• developmental instability;
  • evolvability;
  • fluctuating asymmetry;
  • heritability;
  • organism-wide asymmetry;
  • review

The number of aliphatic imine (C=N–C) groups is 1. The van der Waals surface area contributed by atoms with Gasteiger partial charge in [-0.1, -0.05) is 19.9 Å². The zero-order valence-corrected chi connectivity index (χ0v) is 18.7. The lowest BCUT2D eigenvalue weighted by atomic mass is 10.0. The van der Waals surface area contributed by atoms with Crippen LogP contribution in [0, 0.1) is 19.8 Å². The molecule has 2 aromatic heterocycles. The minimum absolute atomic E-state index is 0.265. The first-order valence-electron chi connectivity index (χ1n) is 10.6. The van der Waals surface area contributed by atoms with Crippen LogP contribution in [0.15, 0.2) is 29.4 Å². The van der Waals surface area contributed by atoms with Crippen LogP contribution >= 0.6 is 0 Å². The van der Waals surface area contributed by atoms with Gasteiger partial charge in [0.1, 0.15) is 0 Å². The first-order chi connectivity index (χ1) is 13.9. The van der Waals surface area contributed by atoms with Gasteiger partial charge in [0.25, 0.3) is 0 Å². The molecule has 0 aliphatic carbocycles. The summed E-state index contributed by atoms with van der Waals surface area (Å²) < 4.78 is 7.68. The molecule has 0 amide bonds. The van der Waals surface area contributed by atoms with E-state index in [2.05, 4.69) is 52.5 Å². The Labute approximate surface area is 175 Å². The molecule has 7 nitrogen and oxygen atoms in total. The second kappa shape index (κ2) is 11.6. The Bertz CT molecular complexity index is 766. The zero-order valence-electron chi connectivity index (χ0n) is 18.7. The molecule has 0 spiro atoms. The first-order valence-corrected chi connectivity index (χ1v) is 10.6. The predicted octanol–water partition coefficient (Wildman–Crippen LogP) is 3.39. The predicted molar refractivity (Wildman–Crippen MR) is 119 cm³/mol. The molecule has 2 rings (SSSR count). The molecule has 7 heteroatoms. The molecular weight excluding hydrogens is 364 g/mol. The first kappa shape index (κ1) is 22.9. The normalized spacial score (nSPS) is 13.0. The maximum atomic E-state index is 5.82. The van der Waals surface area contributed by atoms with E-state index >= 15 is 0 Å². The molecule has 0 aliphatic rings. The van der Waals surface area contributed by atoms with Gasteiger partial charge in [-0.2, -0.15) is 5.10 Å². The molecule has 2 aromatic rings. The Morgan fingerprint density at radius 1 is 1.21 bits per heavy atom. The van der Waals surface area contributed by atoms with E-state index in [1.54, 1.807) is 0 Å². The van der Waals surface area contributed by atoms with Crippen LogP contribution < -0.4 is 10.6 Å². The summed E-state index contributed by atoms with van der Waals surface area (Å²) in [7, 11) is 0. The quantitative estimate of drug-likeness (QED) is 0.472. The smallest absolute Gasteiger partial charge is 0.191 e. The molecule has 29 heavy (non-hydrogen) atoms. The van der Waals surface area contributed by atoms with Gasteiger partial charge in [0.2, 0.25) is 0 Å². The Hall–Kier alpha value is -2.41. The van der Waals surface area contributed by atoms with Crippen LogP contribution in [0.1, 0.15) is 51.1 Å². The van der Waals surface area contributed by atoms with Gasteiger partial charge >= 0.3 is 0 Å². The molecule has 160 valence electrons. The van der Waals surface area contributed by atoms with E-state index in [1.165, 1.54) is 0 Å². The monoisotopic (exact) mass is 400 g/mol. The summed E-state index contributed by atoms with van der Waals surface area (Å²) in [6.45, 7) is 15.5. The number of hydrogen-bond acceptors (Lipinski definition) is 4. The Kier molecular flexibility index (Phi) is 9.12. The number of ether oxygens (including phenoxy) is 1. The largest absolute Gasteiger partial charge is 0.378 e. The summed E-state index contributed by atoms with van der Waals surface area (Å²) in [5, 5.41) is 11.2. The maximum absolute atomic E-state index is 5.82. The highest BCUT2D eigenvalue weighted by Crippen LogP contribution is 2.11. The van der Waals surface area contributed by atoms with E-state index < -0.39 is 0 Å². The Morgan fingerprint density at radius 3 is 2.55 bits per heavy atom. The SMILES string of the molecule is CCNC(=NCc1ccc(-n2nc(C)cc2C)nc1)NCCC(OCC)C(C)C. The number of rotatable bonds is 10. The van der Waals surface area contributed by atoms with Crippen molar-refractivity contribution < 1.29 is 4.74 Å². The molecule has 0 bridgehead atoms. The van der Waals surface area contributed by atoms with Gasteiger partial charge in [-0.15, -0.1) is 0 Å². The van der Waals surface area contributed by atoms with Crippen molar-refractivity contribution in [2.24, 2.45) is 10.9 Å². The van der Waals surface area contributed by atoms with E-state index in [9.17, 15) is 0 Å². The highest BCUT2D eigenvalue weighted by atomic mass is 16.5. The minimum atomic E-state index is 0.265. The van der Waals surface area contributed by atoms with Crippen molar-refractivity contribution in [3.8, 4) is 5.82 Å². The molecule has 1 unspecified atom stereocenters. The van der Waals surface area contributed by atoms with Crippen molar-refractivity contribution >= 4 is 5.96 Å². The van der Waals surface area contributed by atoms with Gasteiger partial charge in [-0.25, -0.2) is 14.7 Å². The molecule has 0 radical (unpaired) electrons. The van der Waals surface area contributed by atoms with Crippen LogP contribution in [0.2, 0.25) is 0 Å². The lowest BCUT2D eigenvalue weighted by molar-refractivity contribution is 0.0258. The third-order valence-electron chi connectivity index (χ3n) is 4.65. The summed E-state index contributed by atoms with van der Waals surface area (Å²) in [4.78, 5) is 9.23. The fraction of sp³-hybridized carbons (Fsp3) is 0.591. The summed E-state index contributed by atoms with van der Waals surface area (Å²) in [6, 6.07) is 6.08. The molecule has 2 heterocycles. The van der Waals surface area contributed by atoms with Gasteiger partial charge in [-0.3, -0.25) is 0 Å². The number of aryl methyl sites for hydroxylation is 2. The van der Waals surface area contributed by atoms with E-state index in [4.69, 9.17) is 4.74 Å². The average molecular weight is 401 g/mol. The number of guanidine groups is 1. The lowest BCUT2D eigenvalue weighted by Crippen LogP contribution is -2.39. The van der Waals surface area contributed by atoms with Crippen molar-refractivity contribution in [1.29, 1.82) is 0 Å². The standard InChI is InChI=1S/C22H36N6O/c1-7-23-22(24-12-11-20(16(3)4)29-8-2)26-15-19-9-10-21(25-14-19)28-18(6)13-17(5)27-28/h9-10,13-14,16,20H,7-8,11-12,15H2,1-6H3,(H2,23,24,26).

Whether or not developmental instability (DI) has evolutionary potential is subject to much debate. Generally, studies fail to detect significant heritability for fluctuating asymmetry (FA), a trait assumed to reflect DI. In addition, between-trait correlations in FA are low, suggesting that DI is trait- rather than individual-specific. Among the various attempts to explain these patterns, the overall weak correlation between FA and DI at the individual level has received most attention. Presently, the concept of hypothetical repeatability (R) of individual FA allows us to correct for this weak relationship, transforming patterns of FA into unbiased patterns of DI. By applying R to data presented in the literature, we show that heritability of DI remains lower than predicted but between-trait correlations in DI substantially increase after transformation. We further provide evidence that DI changes from a trait- to an individual-specific property with higher values of R. As increasing hypothetical repeatability might co-occur with increased environmental or genetic stress, we discuss the potential implications of our results for the study of evolution of stress resistance. From this we conclude that there is an urgent need for studies that compare the evolutionary potential of developmental instability under a variety of stress conditions.